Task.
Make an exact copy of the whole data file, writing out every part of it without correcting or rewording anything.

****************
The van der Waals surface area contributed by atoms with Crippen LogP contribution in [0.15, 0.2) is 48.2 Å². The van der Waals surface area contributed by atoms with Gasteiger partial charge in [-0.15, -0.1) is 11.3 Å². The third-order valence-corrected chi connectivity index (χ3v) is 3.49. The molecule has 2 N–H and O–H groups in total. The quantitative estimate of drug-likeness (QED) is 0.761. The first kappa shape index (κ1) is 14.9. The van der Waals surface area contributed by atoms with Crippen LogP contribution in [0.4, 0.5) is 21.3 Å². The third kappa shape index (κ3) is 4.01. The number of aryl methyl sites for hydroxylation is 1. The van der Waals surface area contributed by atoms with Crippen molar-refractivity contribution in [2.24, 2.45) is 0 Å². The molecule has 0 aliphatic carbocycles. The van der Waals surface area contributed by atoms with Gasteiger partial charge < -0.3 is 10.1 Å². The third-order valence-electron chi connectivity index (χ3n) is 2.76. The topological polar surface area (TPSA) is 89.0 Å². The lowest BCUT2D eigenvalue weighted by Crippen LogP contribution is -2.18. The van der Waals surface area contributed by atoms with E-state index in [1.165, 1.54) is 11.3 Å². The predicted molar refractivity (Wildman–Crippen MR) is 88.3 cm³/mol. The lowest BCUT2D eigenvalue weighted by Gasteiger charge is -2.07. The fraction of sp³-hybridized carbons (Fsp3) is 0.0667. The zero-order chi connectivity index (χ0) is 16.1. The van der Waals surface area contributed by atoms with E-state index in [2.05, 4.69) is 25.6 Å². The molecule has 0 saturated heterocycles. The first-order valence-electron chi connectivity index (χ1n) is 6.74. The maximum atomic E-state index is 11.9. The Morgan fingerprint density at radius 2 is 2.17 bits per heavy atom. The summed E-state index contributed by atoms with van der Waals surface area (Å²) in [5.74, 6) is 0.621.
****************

The van der Waals surface area contributed by atoms with Crippen LogP contribution in [0.15, 0.2) is 48.2 Å². The van der Waals surface area contributed by atoms with Gasteiger partial charge in [-0.15, -0.1) is 11.3 Å². The third-order valence-corrected chi connectivity index (χ3v) is 3.49. The molecule has 2 N–H and O–H groups in total. The quantitative estimate of drug-likeness (QED) is 0.761. The first kappa shape index (κ1) is 14.9. The van der Waals surface area contributed by atoms with Crippen LogP contribution in [0.4, 0.5) is 21.3 Å². The third kappa shape index (κ3) is 4.01. The number of aryl methyl sites for hydroxylation is 1. The van der Waals surface area contributed by atoms with Crippen molar-refractivity contribution in [2.24, 2.45) is 0 Å². The molecule has 0 aliphatic carbocycles. The van der Waals surface area contributed by atoms with Gasteiger partial charge < -0.3 is 10.1 Å². The third-order valence-electron chi connectivity index (χ3n) is 2.76. The topological polar surface area (TPSA) is 89.0 Å². The lowest BCUT2D eigenvalue weighted by Crippen LogP contribution is -2.18. The van der Waals surface area contributed by atoms with E-state index in [1.165, 1.54) is 11.3 Å². The predicted molar refractivity (Wildman–Crippen MR) is 88.3 cm³/mol. The lowest BCUT2D eigenvalue weighted by Gasteiger charge is -2.07. The fraction of sp³-hybridized carbons (Fsp3) is 0.0667. The zero-order chi connectivity index (χ0) is 16.1. The van der Waals surface area contributed by atoms with E-state index in [2.05, 4.69) is 25.6 Å². The molecule has 0 saturated heterocycles. The first-order valence-electron chi connectivity index (χ1n) is 6.74. The maximum atomic E-state index is 11.9. The Morgan fingerprint density at radius 2 is 2.17 bits per heavy atom. The summed E-state index contributed by atoms with van der Waals surface area (Å²) in [5.74, 6) is 0.621.